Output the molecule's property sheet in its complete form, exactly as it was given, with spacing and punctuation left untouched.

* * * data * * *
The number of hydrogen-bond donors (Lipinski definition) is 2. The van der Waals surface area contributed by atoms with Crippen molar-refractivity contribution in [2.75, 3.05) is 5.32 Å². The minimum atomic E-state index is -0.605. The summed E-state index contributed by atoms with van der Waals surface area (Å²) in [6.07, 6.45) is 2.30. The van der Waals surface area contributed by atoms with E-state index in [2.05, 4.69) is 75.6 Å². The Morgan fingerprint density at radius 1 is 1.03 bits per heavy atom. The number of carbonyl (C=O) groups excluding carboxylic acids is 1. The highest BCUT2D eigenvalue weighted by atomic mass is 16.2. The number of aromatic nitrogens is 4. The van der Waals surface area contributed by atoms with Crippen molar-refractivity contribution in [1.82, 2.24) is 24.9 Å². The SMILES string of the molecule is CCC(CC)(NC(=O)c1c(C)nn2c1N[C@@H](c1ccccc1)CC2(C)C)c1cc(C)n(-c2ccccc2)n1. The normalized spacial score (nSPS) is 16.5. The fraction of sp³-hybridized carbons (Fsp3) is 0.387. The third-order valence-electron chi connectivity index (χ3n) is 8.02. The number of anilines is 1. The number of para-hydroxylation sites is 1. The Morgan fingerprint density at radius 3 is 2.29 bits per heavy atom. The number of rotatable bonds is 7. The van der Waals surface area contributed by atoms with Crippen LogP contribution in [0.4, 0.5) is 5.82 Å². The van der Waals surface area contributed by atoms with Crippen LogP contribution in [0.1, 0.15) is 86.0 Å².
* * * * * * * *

The number of hydrogen-bond donors (Lipinski definition) is 2. The van der Waals surface area contributed by atoms with Crippen molar-refractivity contribution in [2.75, 3.05) is 5.32 Å². The minimum atomic E-state index is -0.605. The summed E-state index contributed by atoms with van der Waals surface area (Å²) in [6.07, 6.45) is 2.30. The van der Waals surface area contributed by atoms with E-state index in [2.05, 4.69) is 75.6 Å². The Morgan fingerprint density at radius 1 is 1.03 bits per heavy atom. The number of carbonyl (C=O) groups excluding carboxylic acids is 1. The highest BCUT2D eigenvalue weighted by atomic mass is 16.2. The number of aromatic nitrogens is 4. The van der Waals surface area contributed by atoms with Crippen molar-refractivity contribution in [1.82, 2.24) is 24.9 Å². The SMILES string of the molecule is CCC(CC)(NC(=O)c1c(C)nn2c1N[C@@H](c1ccccc1)CC2(C)C)c1cc(C)n(-c2ccccc2)n1. The normalized spacial score (nSPS) is 16.5. The fraction of sp³-hybridized carbons (Fsp3) is 0.387. The third-order valence-electron chi connectivity index (χ3n) is 8.02. The number of anilines is 1. The number of para-hydroxylation sites is 1. The Morgan fingerprint density at radius 3 is 2.29 bits per heavy atom. The number of rotatable bonds is 7. The van der Waals surface area contributed by atoms with Crippen LogP contribution in [0.4, 0.5) is 5.82 Å². The van der Waals surface area contributed by atoms with Crippen LogP contribution in [0.1, 0.15) is 86.0 Å².